“ISOO found a high percentage of documents with an unknown basis for classification, as these documents failed to indicate the authority or basis for classification, thereby calling into question the propriety of their classification.”

More positively, ISOO found that declassification activity increased to meet the December 31, 2006 deadline for automatic declassification of most 25 year old classified documents.

“While a detailed analysis of the final results is still underway, it appears that all Executive branch agencies have succeeded in meeting their obligations toward automatic declassification,” ISOO director J. William Leonard wrote to President Bush.

More than 1.33 billion pages of classified historical records have been declassified since 1995 (including 37 million pages in 2006, a one year increase of 27 percent). Of these, only around 460 million pages are publicly available at the National Archives. Another 400 million pages await processing at the Archives prior to public release, while the remainder are still in agency custody.

“A task that at times appeared to be unattainable has been brought to a satisfactory culmination,” Mr. Leonard wrote.

But the task is not over, he noted, since each year millions more additional records become 25 years old and subject to automatic declassification.

A copy of the 2006 Information Security Oversight Office Report to the President is here.

Once again, the Office of the Vice President declined to cooperate with ISOO last year and to provide data on its classification and declassification activity. It last reported to ISOO in 2002.

Various Resources

An exceptionally interesting July 12 House Intelligence Subcommittee hearing on national security classification policy, featuring William Leonard of the Information Security Oversight Office, Meredith Fuchs of the National Security Archive, and myself, was recorded by C-SPAN and may be viewed online, at least temporarily, here.

In accordance with new legislative transparency provisions, the Senate Intelligence Committee identified three funding “earmarks” in the pending intelligence authorization bill for FY 2008. See these July 9 remarks of Committee Chairman Sen. Jay Rockefeller.

The record of a January 2007 hearing on presidential signing statements that was held by the House Judiciary Committee has now been published.

A 1942 U.S. military intelligence document describes “German tactical doctrine” (pdf), based on the accounts of four American officers who were allowed to study at the German General Staff School from 1935-1939. “From their illuminating reports it is possible to learn the trend of German methods and teachings up to Hitler’s attack on Poland,” according to the 1942 Foreword. Originally published in 1989, the document was recently made available online.

Hearing Advances Classification Reform Agenda

Updated below

There are several practical steps that could be taken to improve national security classification and declassification policy, a House Intelligence subcommittee was told yesterday.

In my testimony (pdf) at the July 12 hearing, chaired by Rep. Anna Eshoo (D-CA), I presented a menu of actionable proposals for the subcommittee to consider:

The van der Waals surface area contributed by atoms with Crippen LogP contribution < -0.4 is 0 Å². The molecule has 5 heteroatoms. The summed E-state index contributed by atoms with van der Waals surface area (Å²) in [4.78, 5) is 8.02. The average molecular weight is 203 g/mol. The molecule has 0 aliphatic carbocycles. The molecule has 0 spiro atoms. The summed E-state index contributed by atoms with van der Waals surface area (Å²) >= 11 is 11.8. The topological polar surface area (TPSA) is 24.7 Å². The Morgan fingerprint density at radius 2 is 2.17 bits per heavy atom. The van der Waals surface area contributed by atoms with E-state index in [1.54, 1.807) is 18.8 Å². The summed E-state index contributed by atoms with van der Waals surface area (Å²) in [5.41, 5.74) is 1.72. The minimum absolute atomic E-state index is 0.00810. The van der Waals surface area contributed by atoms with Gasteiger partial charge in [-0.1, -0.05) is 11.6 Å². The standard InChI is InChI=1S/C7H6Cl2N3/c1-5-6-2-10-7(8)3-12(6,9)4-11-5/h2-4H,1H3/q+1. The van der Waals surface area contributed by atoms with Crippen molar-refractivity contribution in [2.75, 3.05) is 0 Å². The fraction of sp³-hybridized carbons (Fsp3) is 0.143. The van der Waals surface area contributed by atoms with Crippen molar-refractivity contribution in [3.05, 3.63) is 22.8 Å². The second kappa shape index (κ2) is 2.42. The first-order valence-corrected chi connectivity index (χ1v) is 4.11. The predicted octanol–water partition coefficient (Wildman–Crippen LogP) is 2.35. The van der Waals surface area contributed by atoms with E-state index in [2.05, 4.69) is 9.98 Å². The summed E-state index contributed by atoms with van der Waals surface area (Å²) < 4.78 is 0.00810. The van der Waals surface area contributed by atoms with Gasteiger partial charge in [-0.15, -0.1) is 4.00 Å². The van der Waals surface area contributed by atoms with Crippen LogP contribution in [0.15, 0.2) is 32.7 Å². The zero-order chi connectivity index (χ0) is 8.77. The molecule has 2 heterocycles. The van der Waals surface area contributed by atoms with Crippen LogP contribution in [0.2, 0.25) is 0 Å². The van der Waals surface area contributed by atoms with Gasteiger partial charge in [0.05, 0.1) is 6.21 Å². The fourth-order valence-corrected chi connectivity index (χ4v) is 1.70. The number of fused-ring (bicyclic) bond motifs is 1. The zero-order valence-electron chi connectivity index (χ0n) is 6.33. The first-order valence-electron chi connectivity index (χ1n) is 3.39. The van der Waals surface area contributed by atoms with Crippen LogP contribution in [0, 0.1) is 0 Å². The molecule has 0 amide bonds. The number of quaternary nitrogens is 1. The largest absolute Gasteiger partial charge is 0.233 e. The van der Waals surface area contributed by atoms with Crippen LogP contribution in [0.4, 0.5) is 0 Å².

Agency inspectors general could be assigned to help oversee classification and declassification activity. A public database of declassified records could be created to enhance access to such records. A new format for National Intelligence Estimates could be adopted to permit broader dissemination of their contents.

The subcommittee members, including chairwoman Eshoo, ranking minority member Rep. Darrell Issa (R-CA), and Rep. Rush Holt (D-NJ), expressed satisfaction with the proposals. Several of the ideas, the members noted, could be quickly adopted, and would not require new appropriations or establishment of new organizations.

Additional insights into the current state of classification and declassification policy were provided at the hearing by Meredith Fuchs, general counsel at the National Security Archive, and J. William Leonard, director of the Information Security Oversight Office.

Mr. Leonard’s statement previewed some of the findings of the 2006 ISOO Annual Report to the President, which is due to be released later today or Monday.

Update: The hearing was recorded by C-SPAN and may be viewed here. The 2006 ISOO Annual Report is here (pdf).

Government Secrecy: Decisions Without Democracy

The expansion of official secrecy now poses a challenge to basic democratic processes, argues a new report (pdf) from and People for the American Way.

In a highly readable account, the report explains why openness is a virtue, explores how secrecy impedes public deliberation, and considers what can be done about it.

“As Congress and the White House clash over this administration’s unprecedented secrecy, Americans need to know the full scope of the problem,” said Patrice McDermott, director of “It is up to us, with and through our elected officials, to preserve our heritage of open and accountable government.”

See “Government Secrecy: Decisions without Democracy,” written by David Banisar, July 2007.

Legacy of Ashes

Upon publication this month, “Legacy of Ashes” by Tim Weiner of the New York Times has all at once become the best single source on the history of the Central Intelligence Agency.

The book synthesizes entire shelves of prior studies, and surpasses them with the fruits of deep archival research and two decades of on-the-record interviews. The detailed endnotes provide pointers for further investigation.

Somewhat oddly, the book is framed as a “warning.”

“It describes how the most powerful country in the history of Western civilization has failed to create a first-rate spy service. That failure constitutes a danger to the national security of the United States,” Mr. Weiner writes.

The implication here is that the standard for excellence has been set by another intelligence agency, one that unlike CIA is “first rate.” If so, it would be interesting to know which agency that is. (Not the KGB, certainly, nor the SIS or Mossad.)

If not, and if there is no consistently “first rate” intelligence service, then the problem may lie in an exaggerated expectation that any secret intelligence service can reliably “see things as they are in the world.”